“There is a Double Standard at the ICC”
That was the candid assessment of outgoing ICC Prosecutor Luis Moreno-Ocampo at the recent ASIL Midyear meeting held at UCLA this past weekend. In a free-flowing and unusually frank discussion of the International Criminal Court to a packed assembly, Moreno-Ocampo admitted that there is “one standard for 119 member states, and another standard for every other country.” He welcomed the enhanced role of the Security Council in referring cases to the ICC, something that he said was unthinkable in 2003. But he openly admitted that the Security Council exercised political discretion in picking and choosing which countries to refer to ICC prosecution. Why did the Security Council refer the situation in Libya to the ICC, but not the situation in Syria? The only distinction, he suggested, was the geopolitical position of the two countries. The ICC is becoming the vehicle for the Security Council to punish countries that are politically unpalatable.
If this is the case, should that impact the way the ICC prosecutor handles the matter? “No,” he said. Once the matter was referred to the ICC, Moreno-Ocampo was quick to disabuse any suggestion that the prosecutor exercised its discretion in a political fashion. When someone in the audience intimated that the pace of the Libyan prosecutions was politically motivated, the prosecutor denied it, saying that “he is criticized if he goes too slow and criticized if he goes too fast.” The only reason that the Libyan investigation and arrest warrants were so expeditious was due to the assistance from numerous sources both inside and outside of Libya.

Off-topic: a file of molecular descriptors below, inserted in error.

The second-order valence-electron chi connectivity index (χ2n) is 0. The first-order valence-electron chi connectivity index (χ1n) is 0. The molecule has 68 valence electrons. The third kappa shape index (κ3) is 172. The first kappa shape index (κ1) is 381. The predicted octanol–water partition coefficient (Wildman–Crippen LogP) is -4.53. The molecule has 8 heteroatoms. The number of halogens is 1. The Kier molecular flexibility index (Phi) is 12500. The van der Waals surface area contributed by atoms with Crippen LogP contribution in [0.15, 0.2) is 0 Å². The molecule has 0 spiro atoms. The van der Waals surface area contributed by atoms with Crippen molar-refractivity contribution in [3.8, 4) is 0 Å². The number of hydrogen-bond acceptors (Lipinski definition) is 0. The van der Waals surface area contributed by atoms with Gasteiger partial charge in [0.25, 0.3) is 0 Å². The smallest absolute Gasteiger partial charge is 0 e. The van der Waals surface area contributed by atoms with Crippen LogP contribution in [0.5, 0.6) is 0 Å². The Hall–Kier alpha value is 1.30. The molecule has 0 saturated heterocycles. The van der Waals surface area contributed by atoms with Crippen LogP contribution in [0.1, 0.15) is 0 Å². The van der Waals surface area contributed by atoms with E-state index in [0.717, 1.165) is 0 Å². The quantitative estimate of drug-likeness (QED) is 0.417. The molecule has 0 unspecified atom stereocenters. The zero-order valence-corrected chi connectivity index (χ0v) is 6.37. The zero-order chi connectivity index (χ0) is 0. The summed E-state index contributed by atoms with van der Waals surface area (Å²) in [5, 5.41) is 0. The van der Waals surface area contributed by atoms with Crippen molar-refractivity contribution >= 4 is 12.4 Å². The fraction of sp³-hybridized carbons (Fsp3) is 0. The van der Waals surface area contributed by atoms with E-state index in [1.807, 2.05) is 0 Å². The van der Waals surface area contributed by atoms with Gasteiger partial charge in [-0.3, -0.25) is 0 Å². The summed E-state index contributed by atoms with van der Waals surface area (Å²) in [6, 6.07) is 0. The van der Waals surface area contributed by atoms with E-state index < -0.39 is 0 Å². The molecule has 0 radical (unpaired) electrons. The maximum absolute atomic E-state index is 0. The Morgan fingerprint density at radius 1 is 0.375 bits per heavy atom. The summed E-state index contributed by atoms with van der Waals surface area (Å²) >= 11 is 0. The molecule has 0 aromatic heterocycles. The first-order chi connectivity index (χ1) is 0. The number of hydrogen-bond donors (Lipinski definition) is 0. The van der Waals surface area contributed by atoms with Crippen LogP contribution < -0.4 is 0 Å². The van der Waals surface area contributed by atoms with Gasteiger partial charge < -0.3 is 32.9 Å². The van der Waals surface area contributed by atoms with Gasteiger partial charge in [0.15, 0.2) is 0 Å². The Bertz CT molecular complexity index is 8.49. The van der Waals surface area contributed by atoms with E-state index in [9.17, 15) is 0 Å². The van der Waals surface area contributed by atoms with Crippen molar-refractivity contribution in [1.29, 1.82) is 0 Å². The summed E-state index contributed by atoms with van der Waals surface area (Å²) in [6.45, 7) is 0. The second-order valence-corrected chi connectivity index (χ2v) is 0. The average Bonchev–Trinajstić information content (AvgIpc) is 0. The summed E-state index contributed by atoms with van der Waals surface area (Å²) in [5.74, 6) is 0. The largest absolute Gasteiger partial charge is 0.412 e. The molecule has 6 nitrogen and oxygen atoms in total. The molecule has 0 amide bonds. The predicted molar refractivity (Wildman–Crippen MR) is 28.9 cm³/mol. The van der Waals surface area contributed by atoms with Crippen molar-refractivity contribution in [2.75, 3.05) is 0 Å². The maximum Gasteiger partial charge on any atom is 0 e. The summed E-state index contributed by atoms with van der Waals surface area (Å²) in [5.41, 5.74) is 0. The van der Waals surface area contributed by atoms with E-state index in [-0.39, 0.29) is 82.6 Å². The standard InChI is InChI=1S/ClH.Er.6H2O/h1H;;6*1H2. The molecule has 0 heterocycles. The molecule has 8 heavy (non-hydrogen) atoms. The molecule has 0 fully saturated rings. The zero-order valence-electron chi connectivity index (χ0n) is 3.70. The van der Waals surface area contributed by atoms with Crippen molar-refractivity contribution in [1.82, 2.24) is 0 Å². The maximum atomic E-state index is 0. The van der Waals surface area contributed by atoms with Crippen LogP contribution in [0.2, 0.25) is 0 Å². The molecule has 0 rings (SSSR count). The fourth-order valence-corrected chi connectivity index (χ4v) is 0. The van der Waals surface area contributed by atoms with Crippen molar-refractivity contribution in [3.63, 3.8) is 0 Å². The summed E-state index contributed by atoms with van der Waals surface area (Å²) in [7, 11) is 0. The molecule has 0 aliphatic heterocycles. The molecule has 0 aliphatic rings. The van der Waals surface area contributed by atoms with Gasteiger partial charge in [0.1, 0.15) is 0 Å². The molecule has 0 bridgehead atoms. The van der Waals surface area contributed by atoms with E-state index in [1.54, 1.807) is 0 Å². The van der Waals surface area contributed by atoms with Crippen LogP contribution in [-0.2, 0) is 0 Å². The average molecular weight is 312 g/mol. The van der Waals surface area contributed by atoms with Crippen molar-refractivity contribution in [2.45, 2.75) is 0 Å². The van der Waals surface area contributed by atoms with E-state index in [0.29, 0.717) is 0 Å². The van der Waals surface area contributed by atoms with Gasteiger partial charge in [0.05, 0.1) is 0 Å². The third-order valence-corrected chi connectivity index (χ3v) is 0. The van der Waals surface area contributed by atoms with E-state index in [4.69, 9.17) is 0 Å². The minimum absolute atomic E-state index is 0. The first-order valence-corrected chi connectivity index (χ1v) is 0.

When asked about the circumstances of Muammar Gaddafi’s death and whether the ICC would investigate crimes perpetrated by rebel forces, Moreno-Ocampo admitted that Gaddafi’s death was not “clean”, but said that, consistent with complementarity, the ICC must let the national court proceedings complete their work before the ICC considers taking any action.
As for the choice of which prosecutions to initiate against ICC member states, Moreno-Ocampo stated in an earlier lunch Q&A that the gravity of the offense was the deciding factor. “We look at how many hundreds were killed or raped, and prioritize investigations on that basis.”
The keynote address by Moreno-Ocampo was the highlight of what otherwise was a stellar performance by panelists at the ASIL midyear meeting. Now in its second year, the midyear meeting is fast becoming an important venue for the presentation of international law scholarship. The notable feature of this meeting as compared to the annual meeting is the heavy focus on the discussion of working papers, a sharp contrast from the traditional short presentation from a group of panelists. Just check out this feast of papers presented.